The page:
Hatchet is Adam Green’s creation and its notoriety quickly thrust the film and Green into the horror limelight. Though the film didn’t score big in the box office, it quickly became a cult classic and led to three sequels.
The film revolves around Victor Crowley, a deformed man who – according to legend – was accidentally killed by his father when their home, deep in New Orleans swampland was besieged by tormenting teenagers.
Though he was reported to be killed, locals very much believe that his ghost still stalks the area at night, hungry for vengeance.
When a group of friends arrives at New Orleans for Mardi-Gras a journey into the wild seems like a refreshing break from the excessive drinking and partying for two of them – Ben and Marcus.
They hop onto a bus with an inexperienced guide and some other tourists, and none of them are too worried about the stories of creepy old Crowley. But as they boldly explore his domain, Crowley starts to pick them off, tearing them apart in gruesome ways and leaving the remaining members of the group understandably terrified.
And as the group dwindles, led by bold Marybeth, Ben and Marcus do their best to keep up and stay alive.
Hatchet isn’t a film to be taken too seriously. It doesn’t hide its comedic element, which are in some ways at odds with the extreme violence and excessive gore. In some ways it’s similar to the Peter Jackson splatter films we mentioned last week in our review of Black Sheep.
In terms of entertainment and action, there is rarely a dull moment with the audience never being sure whether it’ll be a laugh, scare or gross-out moment waiting around the corner.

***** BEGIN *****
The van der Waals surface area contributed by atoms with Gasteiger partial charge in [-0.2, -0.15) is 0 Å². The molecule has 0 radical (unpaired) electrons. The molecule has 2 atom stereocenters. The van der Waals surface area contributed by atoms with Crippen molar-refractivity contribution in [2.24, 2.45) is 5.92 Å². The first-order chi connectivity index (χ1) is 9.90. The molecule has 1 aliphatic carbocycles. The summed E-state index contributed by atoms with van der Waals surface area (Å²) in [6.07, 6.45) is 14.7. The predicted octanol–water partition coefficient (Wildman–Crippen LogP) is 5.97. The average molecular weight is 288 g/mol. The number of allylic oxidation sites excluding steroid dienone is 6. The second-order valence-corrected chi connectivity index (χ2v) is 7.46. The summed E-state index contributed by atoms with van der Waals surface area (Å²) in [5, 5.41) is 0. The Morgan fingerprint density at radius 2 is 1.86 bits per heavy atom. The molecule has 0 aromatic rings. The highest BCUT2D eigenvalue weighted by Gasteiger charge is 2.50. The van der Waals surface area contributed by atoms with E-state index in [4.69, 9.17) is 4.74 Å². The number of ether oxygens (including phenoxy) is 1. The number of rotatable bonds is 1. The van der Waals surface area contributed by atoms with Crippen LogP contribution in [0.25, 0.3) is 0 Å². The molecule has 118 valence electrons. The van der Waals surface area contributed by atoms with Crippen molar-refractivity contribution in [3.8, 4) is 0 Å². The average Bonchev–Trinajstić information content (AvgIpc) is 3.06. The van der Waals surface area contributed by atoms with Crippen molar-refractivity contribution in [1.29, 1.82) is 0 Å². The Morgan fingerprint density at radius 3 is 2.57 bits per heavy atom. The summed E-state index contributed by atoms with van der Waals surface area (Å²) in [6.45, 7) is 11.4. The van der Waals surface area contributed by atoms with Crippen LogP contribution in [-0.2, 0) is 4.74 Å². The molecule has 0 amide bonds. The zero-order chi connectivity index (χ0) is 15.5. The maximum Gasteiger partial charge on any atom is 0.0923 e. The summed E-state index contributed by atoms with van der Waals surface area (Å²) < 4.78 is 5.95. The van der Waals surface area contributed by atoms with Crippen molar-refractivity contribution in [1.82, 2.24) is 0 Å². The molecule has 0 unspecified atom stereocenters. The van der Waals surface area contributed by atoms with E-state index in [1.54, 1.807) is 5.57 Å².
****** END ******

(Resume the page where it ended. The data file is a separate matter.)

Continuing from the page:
One could say that the plot of Hatchet is too simple, formulaic and heavily influenced by all the other ‘cabin in the woods’ horrors that preceded it. And it’s a fair point. There is a lot of horror out there, so yet another film with the same old characters and situation isn’t that inspiring at first. In 2006, the gore mightn’t have even been enough to get it the forefront as it was equaled by other releases of the year such as Hostel, Saw III and a host of slashers.
But Hatchet does have a lot of good qualities, and that’s what has given it the staying power.
Let’s start with the cast – Joel David Moore (Avatar) as the lead, Ben; Kane (Jason Voorhees) Hodder as Crowley; and appearance by other horror legends Robert Englund and Tony Todd.
Although the plot is predictable, it is well delivered and well-paced, meaning that there is never a dull moment.
The special effects are great, even if they are a little excessive. And whether you like it or not, it’s clear that Adam Green knew exactly what he wanted and delivered a film that successfully balances horror, comedy and action.
Hatchet is a fun film that introduces yet another seemingly indestructible horror monster who deserves to sit at the table with Freddy, Jason and Michael.
It isn’t multi-faceted scholarly material, and it probably doesn’t do one single thing that hasn’t been done before. But as the Hatchet franchise fans will testify, there’s something magical in this horror fantasy that keeps the audiences baying for more.
Hatchet is currently streaming on W4free. You can watch it for free here: bit.ly/3lAdcdz